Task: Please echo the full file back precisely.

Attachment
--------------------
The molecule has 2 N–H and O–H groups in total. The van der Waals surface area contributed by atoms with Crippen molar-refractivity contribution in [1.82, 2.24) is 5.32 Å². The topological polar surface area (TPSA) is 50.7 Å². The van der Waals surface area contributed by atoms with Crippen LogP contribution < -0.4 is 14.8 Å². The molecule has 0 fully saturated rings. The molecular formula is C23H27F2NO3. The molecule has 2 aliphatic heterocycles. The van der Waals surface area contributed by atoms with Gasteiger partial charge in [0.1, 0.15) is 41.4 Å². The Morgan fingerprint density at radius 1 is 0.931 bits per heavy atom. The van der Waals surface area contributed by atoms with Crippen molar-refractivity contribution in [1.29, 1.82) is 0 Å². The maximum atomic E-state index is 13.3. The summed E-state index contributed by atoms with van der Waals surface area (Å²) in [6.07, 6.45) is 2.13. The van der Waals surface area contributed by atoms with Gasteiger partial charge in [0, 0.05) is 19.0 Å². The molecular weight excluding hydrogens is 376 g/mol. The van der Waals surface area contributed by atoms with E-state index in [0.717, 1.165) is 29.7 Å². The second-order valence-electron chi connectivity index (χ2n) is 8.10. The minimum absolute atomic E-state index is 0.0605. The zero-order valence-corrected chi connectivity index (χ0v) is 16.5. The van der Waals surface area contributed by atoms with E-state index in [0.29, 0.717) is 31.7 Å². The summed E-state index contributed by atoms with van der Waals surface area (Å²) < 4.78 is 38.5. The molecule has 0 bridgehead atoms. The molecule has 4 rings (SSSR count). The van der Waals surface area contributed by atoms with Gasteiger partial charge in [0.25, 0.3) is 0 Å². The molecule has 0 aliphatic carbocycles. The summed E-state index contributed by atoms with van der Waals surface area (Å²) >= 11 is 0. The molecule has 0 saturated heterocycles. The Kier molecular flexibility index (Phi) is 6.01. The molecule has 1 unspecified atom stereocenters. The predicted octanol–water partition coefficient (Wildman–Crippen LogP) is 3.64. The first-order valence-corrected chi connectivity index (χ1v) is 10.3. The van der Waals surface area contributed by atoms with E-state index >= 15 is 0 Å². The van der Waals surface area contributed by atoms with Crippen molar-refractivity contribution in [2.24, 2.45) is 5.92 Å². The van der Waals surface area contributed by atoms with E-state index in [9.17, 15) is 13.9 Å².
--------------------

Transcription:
The molecule has 2 N–H and O–H groups in total. The van der Waals surface area contributed by atoms with Crippen molar-refractivity contribution in [1.82, 2.24) is 5.32 Å². The topological polar surface area (TPSA) is 50.7 Å². The van der Waals surface area contributed by atoms with Crippen LogP contribution < -0.4 is 14.8 Å². The molecule has 0 fully saturated rings. The molecular formula is C23H27F2NO3. The molecule has 2 aliphatic heterocycles. The van der Waals surface area contributed by atoms with Gasteiger partial charge in [0.1, 0.15) is 41.4 Å². The Morgan fingerprint density at radius 1 is 0.931 bits per heavy atom. The van der Waals surface area contributed by atoms with Crippen molar-refractivity contribution in [1.29, 1.82) is 0 Å². The maximum atomic E-state index is 13.3. The summed E-state index contributed by atoms with van der Waals surface area (Å²) in [6.07, 6.45) is 2.13. The van der Waals surface area contributed by atoms with Gasteiger partial charge in [0, 0.05) is 19.0 Å². The molecular weight excluding hydrogens is 376 g/mol. The van der Waals surface area contributed by atoms with E-state index in [0.717, 1.165) is 29.7 Å². The second-order valence-electron chi connectivity index (χ2n) is 8.10. The minimum absolute atomic E-state index is 0.0605. The zero-order valence-corrected chi connectivity index (χ0v) is 16.5. The van der Waals surface area contributed by atoms with E-state index in [0.29, 0.717) is 31.7 Å². The summed E-state index contributed by atoms with van der Waals surface area (Å²) < 4.78 is 38.5. The molecule has 0 bridgehead atoms. The molecule has 4 rings (SSSR count). The van der Waals surface area contributed by atoms with Gasteiger partial charge in [0.25, 0.3) is 0 Å². The molecule has 0 aliphatic carbocycles. The summed E-state index contributed by atoms with van der Waals surface area (Å²) >= 11 is 0. The molecule has 0 saturated heterocycles. The Kier molecular flexibility index (Phi) is 6.01. The molecule has 1 unspecified atom stereocenters. The predicted octanol–water partition coefficient (Wildman–Crippen LogP) is 3.64. The first-order valence-corrected chi connectivity index (χ1v) is 10.3. The van der Waals surface area contributed by atoms with E-state index >= 15 is 0 Å². The van der Waals surface area contributed by atoms with Crippen molar-refractivity contribution in [2.24, 2.45) is 5.92 Å². The van der Waals surface area contributed by atoms with E-state index in [9.17, 15) is 13.9 Å².